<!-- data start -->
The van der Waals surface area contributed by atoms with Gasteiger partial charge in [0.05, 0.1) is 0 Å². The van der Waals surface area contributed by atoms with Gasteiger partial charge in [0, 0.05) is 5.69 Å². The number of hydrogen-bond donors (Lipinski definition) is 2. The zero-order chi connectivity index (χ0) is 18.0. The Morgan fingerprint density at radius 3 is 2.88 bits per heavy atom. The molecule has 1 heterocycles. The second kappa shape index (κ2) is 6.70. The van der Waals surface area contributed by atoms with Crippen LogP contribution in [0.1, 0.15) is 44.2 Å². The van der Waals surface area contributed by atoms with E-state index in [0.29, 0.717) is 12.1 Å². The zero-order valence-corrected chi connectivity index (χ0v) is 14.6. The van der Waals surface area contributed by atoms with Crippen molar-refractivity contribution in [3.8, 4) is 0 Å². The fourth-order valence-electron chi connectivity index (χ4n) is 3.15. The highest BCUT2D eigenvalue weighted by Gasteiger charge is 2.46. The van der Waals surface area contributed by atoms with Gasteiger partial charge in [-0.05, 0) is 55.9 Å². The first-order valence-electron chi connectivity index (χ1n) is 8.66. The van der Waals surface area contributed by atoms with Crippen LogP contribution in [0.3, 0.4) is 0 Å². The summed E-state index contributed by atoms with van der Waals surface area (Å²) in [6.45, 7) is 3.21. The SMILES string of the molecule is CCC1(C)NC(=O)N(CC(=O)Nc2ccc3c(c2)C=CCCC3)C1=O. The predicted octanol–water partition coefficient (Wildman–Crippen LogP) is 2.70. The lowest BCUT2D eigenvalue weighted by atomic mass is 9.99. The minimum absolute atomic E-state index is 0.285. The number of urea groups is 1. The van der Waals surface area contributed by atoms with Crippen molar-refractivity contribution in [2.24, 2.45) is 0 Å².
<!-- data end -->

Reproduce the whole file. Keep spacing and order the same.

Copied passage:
The van der Waals surface area contributed by atoms with Gasteiger partial charge in [0.05, 0.1) is 0 Å². The van der Waals surface area contributed by atoms with Gasteiger partial charge in [0, 0.05) is 5.69 Å². The number of hydrogen-bond donors (Lipinski definition) is 2. The zero-order chi connectivity index (χ0) is 18.0. The Morgan fingerprint density at radius 3 is 2.88 bits per heavy atom. The molecule has 1 heterocycles. The second kappa shape index (κ2) is 6.70. The van der Waals surface area contributed by atoms with Crippen LogP contribution in [0.1, 0.15) is 44.2 Å². The van der Waals surface area contributed by atoms with E-state index in [0.29, 0.717) is 12.1 Å². The zero-order valence-corrected chi connectivity index (χ0v) is 14.6. The van der Waals surface area contributed by atoms with Crippen molar-refractivity contribution in [3.8, 4) is 0 Å². The fourth-order valence-electron chi connectivity index (χ4n) is 3.15. The highest BCUT2D eigenvalue weighted by Gasteiger charge is 2.46. The van der Waals surface area contributed by atoms with Gasteiger partial charge in [-0.05, 0) is 55.9 Å². The first-order valence-electron chi connectivity index (χ1n) is 8.66. The van der Waals surface area contributed by atoms with Crippen LogP contribution in [0.3, 0.4) is 0 Å². The summed E-state index contributed by atoms with van der Waals surface area (Å²) in [6.45, 7) is 3.21. The SMILES string of the molecule is CCC1(C)NC(=O)N(CC(=O)Nc2ccc3c(c2)C=CCCC3)C1=O. The predicted octanol–water partition coefficient (Wildman–Crippen LogP) is 2.70. The lowest BCUT2D eigenvalue weighted by atomic mass is 9.99. The minimum absolute atomic E-state index is 0.285. The number of urea groups is 1. The van der Waals surface area contributed by atoms with Crippen molar-refractivity contribution in [2.24, 2.45) is 0 Å².